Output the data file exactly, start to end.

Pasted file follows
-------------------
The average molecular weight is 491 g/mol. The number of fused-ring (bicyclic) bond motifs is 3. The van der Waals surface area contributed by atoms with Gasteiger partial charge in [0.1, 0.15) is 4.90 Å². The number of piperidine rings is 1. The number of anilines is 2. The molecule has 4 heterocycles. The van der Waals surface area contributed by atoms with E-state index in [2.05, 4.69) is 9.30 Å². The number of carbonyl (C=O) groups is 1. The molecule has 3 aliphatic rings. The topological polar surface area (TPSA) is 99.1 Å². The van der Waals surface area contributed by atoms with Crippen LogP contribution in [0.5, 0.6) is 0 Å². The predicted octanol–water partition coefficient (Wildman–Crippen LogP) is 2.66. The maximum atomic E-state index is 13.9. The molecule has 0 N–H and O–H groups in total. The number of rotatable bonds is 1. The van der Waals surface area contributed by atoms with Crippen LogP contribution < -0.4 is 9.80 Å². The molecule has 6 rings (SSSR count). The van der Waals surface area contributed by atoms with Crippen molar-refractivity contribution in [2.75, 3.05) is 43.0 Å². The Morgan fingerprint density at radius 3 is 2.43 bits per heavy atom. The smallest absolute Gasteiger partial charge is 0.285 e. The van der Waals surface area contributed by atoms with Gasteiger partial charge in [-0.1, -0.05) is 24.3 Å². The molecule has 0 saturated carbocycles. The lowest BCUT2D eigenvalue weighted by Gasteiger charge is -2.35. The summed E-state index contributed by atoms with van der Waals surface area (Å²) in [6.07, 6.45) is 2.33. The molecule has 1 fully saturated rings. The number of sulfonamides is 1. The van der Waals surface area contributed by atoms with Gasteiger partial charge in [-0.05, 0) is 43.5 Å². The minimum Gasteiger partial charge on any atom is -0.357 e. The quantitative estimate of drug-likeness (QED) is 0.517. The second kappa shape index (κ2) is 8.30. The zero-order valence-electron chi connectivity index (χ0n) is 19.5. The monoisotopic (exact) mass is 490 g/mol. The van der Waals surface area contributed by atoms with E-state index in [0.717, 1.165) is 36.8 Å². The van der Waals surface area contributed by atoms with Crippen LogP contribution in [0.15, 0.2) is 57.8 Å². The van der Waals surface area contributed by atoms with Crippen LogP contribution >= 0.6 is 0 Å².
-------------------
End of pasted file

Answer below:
The average molecular weight is 491 g/mol. The number of fused-ring (bicyclic) bond motifs is 3. The van der Waals surface area contributed by atoms with Gasteiger partial charge in [0.1, 0.15) is 4.90 Å². The number of piperidine rings is 1. The number of anilines is 2. The molecule has 4 heterocycles. The van der Waals surface area contributed by atoms with E-state index in [2.05, 4.69) is 9.30 Å². The number of carbonyl (C=O) groups is 1. The molecule has 3 aliphatic rings. The topological polar surface area (TPSA) is 99.1 Å². The van der Waals surface area contributed by atoms with Crippen LogP contribution in [0.5, 0.6) is 0 Å². The predicted octanol–water partition coefficient (Wildman–Crippen LogP) is 2.66. The maximum atomic E-state index is 13.9. The molecule has 0 N–H and O–H groups in total. The number of rotatable bonds is 1. The van der Waals surface area contributed by atoms with Crippen LogP contribution < -0.4 is 9.80 Å². The molecule has 6 rings (SSSR count). The van der Waals surface area contributed by atoms with Crippen molar-refractivity contribution in [2.75, 3.05) is 43.0 Å². The Morgan fingerprint density at radius 3 is 2.43 bits per heavy atom. The smallest absolute Gasteiger partial charge is 0.285 e. The van der Waals surface area contributed by atoms with Gasteiger partial charge in [-0.1, -0.05) is 24.3 Å². The molecule has 0 saturated carbocycles. The lowest BCUT2D eigenvalue weighted by Gasteiger charge is -2.35. The summed E-state index contributed by atoms with van der Waals surface area (Å²) in [6.07, 6.45) is 2.33. The molecule has 1 fully saturated rings. The number of sulfonamides is 1. The van der Waals surface area contributed by atoms with Gasteiger partial charge in [-0.05, 0) is 43.5 Å². The minimum Gasteiger partial charge on any atom is -0.357 e. The quantitative estimate of drug-likeness (QED) is 0.517. The second kappa shape index (κ2) is 8.30. The zero-order valence-electron chi connectivity index (χ0n) is 19.5. The monoisotopic (exact) mass is 490 g/mol. The van der Waals surface area contributed by atoms with E-state index in [0.717, 1.165) is 36.8 Å². The van der Waals surface area contributed by atoms with Crippen LogP contribution in [0.15, 0.2) is 57.8 Å². The van der Waals surface area contributed by atoms with Crippen LogP contribution >= 0.6 is 0 Å².